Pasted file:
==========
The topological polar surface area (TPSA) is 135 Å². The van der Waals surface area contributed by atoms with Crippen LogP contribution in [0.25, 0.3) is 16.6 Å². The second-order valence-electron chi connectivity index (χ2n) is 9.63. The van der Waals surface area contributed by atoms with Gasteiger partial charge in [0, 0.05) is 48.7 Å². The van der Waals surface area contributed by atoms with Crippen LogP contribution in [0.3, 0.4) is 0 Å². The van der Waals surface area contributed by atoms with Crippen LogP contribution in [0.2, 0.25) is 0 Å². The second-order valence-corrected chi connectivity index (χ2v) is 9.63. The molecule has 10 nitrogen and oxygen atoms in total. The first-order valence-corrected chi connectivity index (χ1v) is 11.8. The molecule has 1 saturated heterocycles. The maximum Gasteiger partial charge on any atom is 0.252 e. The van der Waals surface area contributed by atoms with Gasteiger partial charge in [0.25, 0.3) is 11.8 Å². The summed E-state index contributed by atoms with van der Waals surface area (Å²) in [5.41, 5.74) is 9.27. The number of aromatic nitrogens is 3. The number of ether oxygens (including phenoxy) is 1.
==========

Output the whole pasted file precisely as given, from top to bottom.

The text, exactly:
The topological polar surface area (TPSA) is 135 Å². The van der Waals surface area contributed by atoms with Crippen LogP contribution in [0.25, 0.3) is 16.6 Å². The second-order valence-electron chi connectivity index (χ2n) is 9.63. The van der Waals surface area contributed by atoms with Gasteiger partial charge in [0, 0.05) is 48.7 Å². The van der Waals surface area contributed by atoms with Crippen LogP contribution in [0.3, 0.4) is 0 Å². The van der Waals surface area contributed by atoms with Crippen LogP contribution in [0.2, 0.25) is 0 Å². The second-order valence-corrected chi connectivity index (χ2v) is 9.63. The molecule has 10 nitrogen and oxygen atoms in total. The first-order valence-corrected chi connectivity index (χ1v) is 11.8. The molecule has 1 saturated heterocycles. The maximum Gasteiger partial charge on any atom is 0.252 e. The van der Waals surface area contributed by atoms with Gasteiger partial charge in [0.25, 0.3) is 11.8 Å². The summed E-state index contributed by atoms with van der Waals surface area (Å²) in [5.41, 5.74) is 9.27. The number of aromatic nitrogens is 3. The number of ether oxygens (including phenoxy) is 1.